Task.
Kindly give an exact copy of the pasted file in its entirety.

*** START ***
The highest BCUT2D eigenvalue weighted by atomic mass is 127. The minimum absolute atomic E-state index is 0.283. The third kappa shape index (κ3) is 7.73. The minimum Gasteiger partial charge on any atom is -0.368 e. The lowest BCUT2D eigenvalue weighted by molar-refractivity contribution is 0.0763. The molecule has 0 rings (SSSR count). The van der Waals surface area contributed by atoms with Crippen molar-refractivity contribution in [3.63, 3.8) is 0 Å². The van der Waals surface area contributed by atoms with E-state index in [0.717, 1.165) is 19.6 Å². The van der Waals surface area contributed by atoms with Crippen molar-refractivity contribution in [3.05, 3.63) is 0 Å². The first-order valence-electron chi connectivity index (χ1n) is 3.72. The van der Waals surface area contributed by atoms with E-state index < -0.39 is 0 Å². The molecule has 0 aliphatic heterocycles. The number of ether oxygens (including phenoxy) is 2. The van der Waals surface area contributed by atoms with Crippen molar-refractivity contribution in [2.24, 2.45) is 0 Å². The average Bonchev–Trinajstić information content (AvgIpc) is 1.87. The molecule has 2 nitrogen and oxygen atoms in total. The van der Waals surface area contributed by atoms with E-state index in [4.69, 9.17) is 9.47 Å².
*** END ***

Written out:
The highest BCUT2D eigenvalue weighted by atomic mass is 127. The minimum absolute atomic E-state index is 0.283. The third kappa shape index (κ3) is 7.73. The minimum Gasteiger partial charge on any atom is -0.368 e. The lowest BCUT2D eigenvalue weighted by molar-refractivity contribution is 0.0763. The molecule has 0 rings (SSSR count). The van der Waals surface area contributed by atoms with Crippen molar-refractivity contribution in [3.63, 3.8) is 0 Å². The van der Waals surface area contributed by atoms with E-state index in [0.717, 1.165) is 19.6 Å². The van der Waals surface area contributed by atoms with Crippen molar-refractivity contribution in [3.05, 3.63) is 0 Å². The first-order valence-electron chi connectivity index (χ1n) is 3.72. The van der Waals surface area contributed by atoms with E-state index < -0.39 is 0 Å². The molecule has 0 aliphatic heterocycles. The number of ether oxygens (including phenoxy) is 2. The van der Waals surface area contributed by atoms with Crippen molar-refractivity contribution in [2.24, 2.45) is 0 Å². The average Bonchev–Trinajstić information content (AvgIpc) is 1.87. The molecule has 2 nitrogen and oxygen atoms in total. The van der Waals surface area contributed by atoms with E-state index in [4.69, 9.17) is 9.47 Å².